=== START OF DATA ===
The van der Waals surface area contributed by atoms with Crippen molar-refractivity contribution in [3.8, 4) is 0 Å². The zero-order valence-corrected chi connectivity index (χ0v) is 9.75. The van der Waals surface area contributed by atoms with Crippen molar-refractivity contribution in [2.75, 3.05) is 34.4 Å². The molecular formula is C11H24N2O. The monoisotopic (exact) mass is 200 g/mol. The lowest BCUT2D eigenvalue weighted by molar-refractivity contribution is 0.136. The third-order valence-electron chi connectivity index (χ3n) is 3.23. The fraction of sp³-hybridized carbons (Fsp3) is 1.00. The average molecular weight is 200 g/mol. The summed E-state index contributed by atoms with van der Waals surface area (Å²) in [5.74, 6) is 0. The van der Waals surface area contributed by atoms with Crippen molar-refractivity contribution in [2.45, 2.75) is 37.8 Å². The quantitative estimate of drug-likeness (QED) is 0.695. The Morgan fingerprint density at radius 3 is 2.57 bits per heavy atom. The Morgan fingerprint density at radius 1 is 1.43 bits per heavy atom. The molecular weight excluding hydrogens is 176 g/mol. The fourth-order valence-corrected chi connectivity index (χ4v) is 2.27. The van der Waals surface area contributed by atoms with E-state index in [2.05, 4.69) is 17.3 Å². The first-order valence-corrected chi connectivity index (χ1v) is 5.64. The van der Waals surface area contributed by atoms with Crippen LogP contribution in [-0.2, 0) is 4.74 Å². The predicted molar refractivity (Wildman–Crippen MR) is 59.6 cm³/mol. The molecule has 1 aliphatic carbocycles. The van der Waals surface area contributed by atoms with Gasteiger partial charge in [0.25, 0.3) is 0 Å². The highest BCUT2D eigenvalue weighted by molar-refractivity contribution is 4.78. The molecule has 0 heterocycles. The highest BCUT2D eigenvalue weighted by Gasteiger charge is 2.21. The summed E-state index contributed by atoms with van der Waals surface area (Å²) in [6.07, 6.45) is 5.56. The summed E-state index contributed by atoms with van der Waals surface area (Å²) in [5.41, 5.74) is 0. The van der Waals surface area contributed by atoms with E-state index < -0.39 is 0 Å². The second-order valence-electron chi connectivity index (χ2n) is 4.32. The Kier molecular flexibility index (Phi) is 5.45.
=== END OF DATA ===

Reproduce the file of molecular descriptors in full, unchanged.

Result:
The van der Waals surface area contributed by atoms with Crippen molar-refractivity contribution in [3.8, 4) is 0 Å². The zero-order valence-corrected chi connectivity index (χ0v) is 9.75. The van der Waals surface area contributed by atoms with Crippen molar-refractivity contribution in [2.75, 3.05) is 34.4 Å². The molecular formula is C11H24N2O. The monoisotopic (exact) mass is 200 g/mol. The lowest BCUT2D eigenvalue weighted by molar-refractivity contribution is 0.136. The third-order valence-electron chi connectivity index (χ3n) is 3.23. The fraction of sp³-hybridized carbons (Fsp3) is 1.00. The average molecular weight is 200 g/mol. The summed E-state index contributed by atoms with van der Waals surface area (Å²) in [5.74, 6) is 0. The van der Waals surface area contributed by atoms with Crippen molar-refractivity contribution in [2.45, 2.75) is 37.8 Å². The quantitative estimate of drug-likeness (QED) is 0.695. The Morgan fingerprint density at radius 3 is 2.57 bits per heavy atom. The Morgan fingerprint density at radius 1 is 1.43 bits per heavy atom. The molecular weight excluding hydrogens is 176 g/mol. The fourth-order valence-corrected chi connectivity index (χ4v) is 2.27. The van der Waals surface area contributed by atoms with E-state index in [2.05, 4.69) is 17.3 Å². The first-order valence-corrected chi connectivity index (χ1v) is 5.64. The van der Waals surface area contributed by atoms with Crippen LogP contribution in [-0.2, 0) is 4.74 Å². The predicted molar refractivity (Wildman–Crippen MR) is 59.6 cm³/mol. The molecule has 1 aliphatic carbocycles. The van der Waals surface area contributed by atoms with Gasteiger partial charge in [0.25, 0.3) is 0 Å². The highest BCUT2D eigenvalue weighted by molar-refractivity contribution is 4.78. The molecule has 0 heterocycles. The highest BCUT2D eigenvalue weighted by Gasteiger charge is 2.21. The summed E-state index contributed by atoms with van der Waals surface area (Å²) in [6.07, 6.45) is 5.56. The summed E-state index contributed by atoms with van der Waals surface area (Å²) in [5.41, 5.74) is 0. The van der Waals surface area contributed by atoms with E-state index < -0.39 is 0 Å². The second-order valence-electron chi connectivity index (χ2n) is 4.32. The Kier molecular flexibility index (Phi) is 5.45.